“The LMF 2 Survival is at home in the toughest of situations. It has so many functions that could save your life, it simply boggles the mind! This knife is actually a single bladed multitool! Gerber have managed to include so many different features into a single knife that it becomes equipped for almost any job. If you are venturing into the remote wilderness or just parts unknown then this may be the knife for you.”
This is more of a ‘Survival’ knife than a pure bushcraft knife and as a result it’s less specialised. Hang on, isn’t bushcraft all about surviving? Well, yes of course it is but it’s also learning more about your surroundings and the subtle ways to get tasks completed. The Gerber LMF2 is not a subtle knife; instead it’s such a tough design that it almost wants to be used in a more urgent manner. It’s blade has a fine and serrated edge, push tang construction and is very thick.
The Gerber LMF2 Survival is less suited for parting natural fibres which are some of the most important tasks in bushcraft, such as feather sticking, delicate cutting or carving; however it’s not aiming to be a pure bushcraft knife. Instead it’s at home being put to a number of different uses, some of which we would never find in the world of bushcraft (such as breaking a glass window). Making feather sticks with the LMF2 Survival is not an easy task as it does not have a Scandinavian Grind.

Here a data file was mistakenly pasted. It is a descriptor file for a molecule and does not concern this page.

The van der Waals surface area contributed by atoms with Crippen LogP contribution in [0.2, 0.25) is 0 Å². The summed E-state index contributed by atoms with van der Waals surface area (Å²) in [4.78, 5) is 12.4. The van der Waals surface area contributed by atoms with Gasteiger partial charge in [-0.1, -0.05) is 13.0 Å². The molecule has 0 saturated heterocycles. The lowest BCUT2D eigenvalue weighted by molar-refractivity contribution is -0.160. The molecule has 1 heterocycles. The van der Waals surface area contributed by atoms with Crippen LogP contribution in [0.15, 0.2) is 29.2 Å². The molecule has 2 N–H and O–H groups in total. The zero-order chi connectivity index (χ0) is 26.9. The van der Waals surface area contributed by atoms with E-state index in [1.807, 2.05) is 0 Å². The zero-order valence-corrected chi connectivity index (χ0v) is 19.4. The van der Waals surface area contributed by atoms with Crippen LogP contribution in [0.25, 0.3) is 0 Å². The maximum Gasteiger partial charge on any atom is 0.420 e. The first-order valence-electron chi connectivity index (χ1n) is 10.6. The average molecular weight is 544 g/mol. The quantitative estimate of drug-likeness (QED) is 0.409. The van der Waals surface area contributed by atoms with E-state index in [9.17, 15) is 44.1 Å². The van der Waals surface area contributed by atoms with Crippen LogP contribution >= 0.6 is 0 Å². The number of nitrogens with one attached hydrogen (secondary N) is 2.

The feature list is so long for a knife that’s its surprising!
The knife has
- Push tang (stops just before the butt to prevent electric shocks and also absorb shocks from hammering)
- Serrated and fine edge
- Butt can be used as a window punch and as a hammer
- Three lashing holes and a groove can be used to construct a spear using the knife
- In built v-sharpener contained in the low profile sheath.
- The sheath itself helps stop noise, and allows you to move easily, works if you are parachuting and can be attached to a belt or Molle equipment
- Leg straps with rubber grip rings to firmly attach the sheath to your leg
A case scenario where the LMF2 Survival would be great as your sole bit of metal:
Tearing through a dense forest with no axe or saw. The Gerber LMF2 Survival excels at shelter building, cutting through cordage etc. Making feather sticks with this knife is hard so instead I tend to use the serrated part to create a mass of shavings instead of feathers but it’s not easy. The spine can easily create a shower of sparks from a firesteel however you can’t get them concentrated enough for my liking as the spine of the blade tapers out and loses its edge.
Gerber uses a low carbon content steel for the LMF2 Survival which comes in around 0.05%-0.15%. This is so the knife can flex without breaking which makes it a very tough knife. However it will lose its edge quickly, so good thing there’s an inbuilt sharpener in the sheath! If you wanted to sharpen the serrations then you would have to bring another rod sharpener for that part of the blade.
The LMF2 Survival is very tough and can be applied for a very wide range of tasks; it is not a bushcraft knife but more of a multifunctional survival knife. Everything in the outdoor world is ‘fit for purpose’ and the purpose here is to be a jack of all trades, which it excels at. I would like to see a larger palm swell on the handle however and if you know you’re going to be making feather sticks all the time, go for something else.
I would recommend the knife for anyone looking for a ‘survival knife’. Its quality and rugged nature are very easy to see from as soon as you open the packet. The knife can make the best of a bad situation almost anywhere. Thanks for reading this review.
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